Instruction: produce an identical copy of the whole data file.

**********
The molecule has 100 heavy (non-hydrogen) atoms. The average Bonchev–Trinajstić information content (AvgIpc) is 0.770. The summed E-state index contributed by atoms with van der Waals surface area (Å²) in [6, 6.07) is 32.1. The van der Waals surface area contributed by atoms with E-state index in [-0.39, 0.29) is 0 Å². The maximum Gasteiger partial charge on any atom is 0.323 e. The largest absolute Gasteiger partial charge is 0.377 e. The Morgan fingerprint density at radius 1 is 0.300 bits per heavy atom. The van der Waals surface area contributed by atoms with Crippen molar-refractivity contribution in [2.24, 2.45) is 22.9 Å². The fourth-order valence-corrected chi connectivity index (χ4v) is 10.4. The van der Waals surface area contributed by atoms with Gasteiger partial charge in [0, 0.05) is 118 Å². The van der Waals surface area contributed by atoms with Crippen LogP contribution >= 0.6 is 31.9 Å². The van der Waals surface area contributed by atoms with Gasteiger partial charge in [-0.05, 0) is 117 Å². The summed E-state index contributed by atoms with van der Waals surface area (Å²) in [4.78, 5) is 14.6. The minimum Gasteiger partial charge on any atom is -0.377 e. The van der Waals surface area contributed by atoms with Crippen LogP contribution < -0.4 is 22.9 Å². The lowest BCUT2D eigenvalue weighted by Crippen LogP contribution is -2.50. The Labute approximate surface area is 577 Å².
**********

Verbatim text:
The molecule has 100 heavy (non-hydrogen) atoms. The average Bonchev–Trinajstić information content (AvgIpc) is 0.770. The summed E-state index contributed by atoms with van der Waals surface area (Å²) in [6, 6.07) is 32.1. The van der Waals surface area contributed by atoms with E-state index in [-0.39, 0.29) is 0 Å². The maximum Gasteiger partial charge on any atom is 0.323 e. The largest absolute Gasteiger partial charge is 0.377 e. The Morgan fingerprint density at radius 1 is 0.300 bits per heavy atom. The van der Waals surface area contributed by atoms with Crippen molar-refractivity contribution in [2.24, 2.45) is 22.9 Å². The fourth-order valence-corrected chi connectivity index (χ4v) is 10.4. The van der Waals surface area contributed by atoms with Gasteiger partial charge in [0, 0.05) is 118 Å². The van der Waals surface area contributed by atoms with Crippen LogP contribution >= 0.6 is 31.9 Å². The van der Waals surface area contributed by atoms with Gasteiger partial charge in [-0.05, 0) is 117 Å². The summed E-state index contributed by atoms with van der Waals surface area (Å²) in [4.78, 5) is 14.6. The minimum Gasteiger partial charge on any atom is -0.377 e. The van der Waals surface area contributed by atoms with Crippen LogP contribution < -0.4 is 22.9 Å². The lowest BCUT2D eigenvalue weighted by Crippen LogP contribution is -2.50. The Labute approximate surface area is 577 Å².